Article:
In a new article for Yahoo News, author Amelie Baron highlights the rise of Haiti’s growing cocoa industry. Reporting on a multitude of factors from private investments to the resilience of cocoa farmers, Baron uses the Feccano cooperatives as an example of the widespread success that can come from using the cooperative model to prioritize farmers’ profits.
Although small in the face of South America’s giants, Haiti is slowly developing its cocoa industry, earning better incomes for thousands of farmers and refuting the stereotype that culinary art is the preserve of wealthy countries.
Haiti’s annual production of 5,000 tons of cocoa pales in comparison to the 70,000 tons produced per year by neighboring Dominican Republic, but the sector’s development is recent in the island nation.
Feccano, a federation of cocoa cooperatives in northern Haiti, became the first group to organize exchanges in 2001 by prioritizing farmers’ profits.
“Before, there was the systematic destruction of cocoa trees because the market price wasn’t interesting for farmers who preferred very short-cycle crops,” said Guito Gilot, Feccano’s commercial director.
The cooperative now works with more than 4,000 farmers in northern Haiti. By fermenting its members’ beans before export, Feccano has been able to target the market for fine and aromatic cocoa.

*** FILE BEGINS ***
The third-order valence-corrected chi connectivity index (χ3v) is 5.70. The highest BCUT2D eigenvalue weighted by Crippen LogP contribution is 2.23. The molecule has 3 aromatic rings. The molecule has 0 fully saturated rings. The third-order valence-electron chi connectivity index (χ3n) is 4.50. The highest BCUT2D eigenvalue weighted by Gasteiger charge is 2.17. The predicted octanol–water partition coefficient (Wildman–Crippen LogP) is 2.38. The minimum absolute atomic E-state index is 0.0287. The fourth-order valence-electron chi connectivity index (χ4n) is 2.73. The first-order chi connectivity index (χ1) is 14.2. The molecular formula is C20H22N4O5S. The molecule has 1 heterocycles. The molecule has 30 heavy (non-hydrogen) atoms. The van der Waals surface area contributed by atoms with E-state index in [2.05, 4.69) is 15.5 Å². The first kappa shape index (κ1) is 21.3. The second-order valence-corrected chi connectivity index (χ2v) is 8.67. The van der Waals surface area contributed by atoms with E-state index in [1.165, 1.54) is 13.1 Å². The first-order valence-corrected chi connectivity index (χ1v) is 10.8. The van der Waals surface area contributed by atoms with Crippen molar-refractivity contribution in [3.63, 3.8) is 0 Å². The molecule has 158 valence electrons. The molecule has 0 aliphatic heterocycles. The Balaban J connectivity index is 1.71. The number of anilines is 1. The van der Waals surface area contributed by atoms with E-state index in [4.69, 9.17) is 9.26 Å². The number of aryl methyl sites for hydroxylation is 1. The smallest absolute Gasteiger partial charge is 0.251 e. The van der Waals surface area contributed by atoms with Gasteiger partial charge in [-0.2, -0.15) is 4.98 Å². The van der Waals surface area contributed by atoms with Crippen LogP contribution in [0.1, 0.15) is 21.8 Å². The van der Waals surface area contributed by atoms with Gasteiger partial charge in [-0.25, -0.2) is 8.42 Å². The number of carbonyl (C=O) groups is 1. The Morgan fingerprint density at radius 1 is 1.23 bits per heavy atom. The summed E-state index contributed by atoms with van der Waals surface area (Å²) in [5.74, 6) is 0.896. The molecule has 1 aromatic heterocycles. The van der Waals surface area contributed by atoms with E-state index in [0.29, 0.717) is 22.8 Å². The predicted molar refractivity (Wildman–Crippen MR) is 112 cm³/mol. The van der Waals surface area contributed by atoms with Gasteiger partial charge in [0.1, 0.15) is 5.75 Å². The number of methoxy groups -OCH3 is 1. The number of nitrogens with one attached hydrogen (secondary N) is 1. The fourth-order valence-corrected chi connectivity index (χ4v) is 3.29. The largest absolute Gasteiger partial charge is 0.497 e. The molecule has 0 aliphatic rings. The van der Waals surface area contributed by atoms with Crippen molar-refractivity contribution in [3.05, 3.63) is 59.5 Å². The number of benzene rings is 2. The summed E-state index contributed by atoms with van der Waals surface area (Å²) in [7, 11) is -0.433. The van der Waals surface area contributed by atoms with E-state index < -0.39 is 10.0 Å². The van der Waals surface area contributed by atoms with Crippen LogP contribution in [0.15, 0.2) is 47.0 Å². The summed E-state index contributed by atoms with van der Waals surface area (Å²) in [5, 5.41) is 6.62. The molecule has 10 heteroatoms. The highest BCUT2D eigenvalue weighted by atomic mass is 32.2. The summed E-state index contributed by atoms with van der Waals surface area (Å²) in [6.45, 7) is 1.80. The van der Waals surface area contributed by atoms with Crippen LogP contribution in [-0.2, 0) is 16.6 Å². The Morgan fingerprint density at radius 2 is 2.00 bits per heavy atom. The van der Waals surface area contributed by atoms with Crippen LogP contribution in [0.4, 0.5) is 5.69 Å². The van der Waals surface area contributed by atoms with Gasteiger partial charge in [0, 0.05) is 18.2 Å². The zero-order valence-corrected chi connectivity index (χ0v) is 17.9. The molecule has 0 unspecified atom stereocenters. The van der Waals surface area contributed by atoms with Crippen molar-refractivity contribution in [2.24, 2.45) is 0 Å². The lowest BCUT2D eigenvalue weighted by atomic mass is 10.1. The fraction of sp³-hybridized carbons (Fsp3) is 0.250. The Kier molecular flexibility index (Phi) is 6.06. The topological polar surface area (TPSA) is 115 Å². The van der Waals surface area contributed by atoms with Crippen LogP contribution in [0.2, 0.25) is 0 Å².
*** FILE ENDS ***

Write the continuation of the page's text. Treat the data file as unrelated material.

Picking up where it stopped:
NCBA CLUSA and the Cooperative Development Foundation (CDF)are proud to champion Feccano’s #4000Strong4Haiti crowdfunding campaign. And, 100% of your tax-deductible donation will go to Feccano as a CDF grant at no cost to the recipients or you. Any amount you are willing to donate will directly benefit the 4,000 smallholder farmers in the Feccano cooperatives.
With $12,000 Feccano will be able to repair damaged cacao drying areas and purchase protective materials to keep the next harvest dry and safe from heavy rain this hurricane season. An additional $30,0000 will help build 1,000m2 post-harvest drying areas serving 632 farmers. The new drying areas will increase the volume of cacao exported by 25 to 30%.